Lawrence Millman has done mycological work in places as diverse as Svalbard, Belize, Western Samoa, the Canadian Arctic, Belize, Costa Rica, and Nantucket. His inventory of fungi at Wachusett Meadow Wildlife Sanctuary in Princeton, MA, currently numbers 490 species. With fellow mycologist Bill Neill, he discovered a species of polypore (Echinodontium ballouii) in 2005 that hadn’t been seen since 1909 and was thought to be extinct.
In the fall of 2011, Millman led mushroom walks in Fairbanks (AK), Craftsbury (VT), Wellfleet (MA), Conway (NH), Sharon (MA), Montpelier (VT), Princeton (MA), Concord (MA), Girdwood (AK), New York (NY), and Boston. If you would like to book him for a mushroom talk or a mushroom walk, email: email@example.com
My Book: Fascinating Fungi of New England
Published in July 2011, Fascinating Fungi of New England is the first book to be devoted exclusively to New England mushrooms. It is written in a non-technical language and contains full color illustrations that will help you identify mushrooms not only in the woods, but in your own backyard. Many species described in the book can be found in other parts of North America. Fascinating Fungi of New England has a rave introduction by renowned mycologist Gary Lincoff.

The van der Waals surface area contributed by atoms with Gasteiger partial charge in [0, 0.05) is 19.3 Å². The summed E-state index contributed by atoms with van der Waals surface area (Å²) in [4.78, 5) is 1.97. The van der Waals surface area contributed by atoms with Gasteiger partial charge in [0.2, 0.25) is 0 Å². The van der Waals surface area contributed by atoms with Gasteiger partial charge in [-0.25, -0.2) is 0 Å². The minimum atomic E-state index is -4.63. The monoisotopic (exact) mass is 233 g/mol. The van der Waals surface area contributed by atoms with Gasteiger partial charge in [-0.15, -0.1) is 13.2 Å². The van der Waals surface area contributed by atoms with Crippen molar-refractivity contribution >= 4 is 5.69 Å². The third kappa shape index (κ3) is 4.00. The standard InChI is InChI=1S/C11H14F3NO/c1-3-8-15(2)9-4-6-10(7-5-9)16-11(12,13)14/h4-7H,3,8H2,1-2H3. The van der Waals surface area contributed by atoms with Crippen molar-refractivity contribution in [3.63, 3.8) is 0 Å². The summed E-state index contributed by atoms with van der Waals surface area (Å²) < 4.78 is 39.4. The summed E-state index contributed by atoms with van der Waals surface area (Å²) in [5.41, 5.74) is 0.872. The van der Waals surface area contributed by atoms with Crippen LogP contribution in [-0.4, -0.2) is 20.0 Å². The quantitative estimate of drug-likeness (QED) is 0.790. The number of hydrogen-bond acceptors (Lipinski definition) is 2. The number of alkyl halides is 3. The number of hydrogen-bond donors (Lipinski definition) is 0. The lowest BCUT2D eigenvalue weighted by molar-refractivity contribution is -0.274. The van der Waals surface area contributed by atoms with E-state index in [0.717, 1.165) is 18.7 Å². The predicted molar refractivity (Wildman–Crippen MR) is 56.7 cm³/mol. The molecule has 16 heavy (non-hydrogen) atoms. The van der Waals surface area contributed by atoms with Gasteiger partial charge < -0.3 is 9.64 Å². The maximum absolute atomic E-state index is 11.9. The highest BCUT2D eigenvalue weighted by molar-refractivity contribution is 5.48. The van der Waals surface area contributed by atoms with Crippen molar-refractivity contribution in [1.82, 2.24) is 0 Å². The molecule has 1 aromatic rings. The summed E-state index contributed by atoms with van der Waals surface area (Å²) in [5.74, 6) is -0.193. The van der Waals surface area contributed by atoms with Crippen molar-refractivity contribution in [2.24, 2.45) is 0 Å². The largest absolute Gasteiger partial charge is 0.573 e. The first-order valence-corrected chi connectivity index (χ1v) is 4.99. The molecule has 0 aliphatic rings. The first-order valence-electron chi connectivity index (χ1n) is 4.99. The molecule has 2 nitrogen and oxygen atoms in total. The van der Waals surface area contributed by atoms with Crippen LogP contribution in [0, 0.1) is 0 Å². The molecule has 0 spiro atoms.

For an inscribed copy of Fascinating Fungi of New England, download and mail the order form.
Fungi of Kuujjuaq
In 2007, I received a grant from Nunavik’s Makivik Corporation to study the mushrooms in and around Kuujjuaq. This community, the largest in Nunavik, was ideally situated for mycological research, since it was both above and below the tree-line. You can find my report on the Fungi of Kuujjuaq right here.
In July of 2008, the government of Nunavik sponsored an environmental survey of the area around Pingualuit Crater, a 1,400,000 year old impact crater located in Pingualuit National Park in northern Quebec, Canada. In addition to writing several articles about Pingualuit Crater itself, I was asked to prepare this inventory of fungi in the vicinity of the Crater.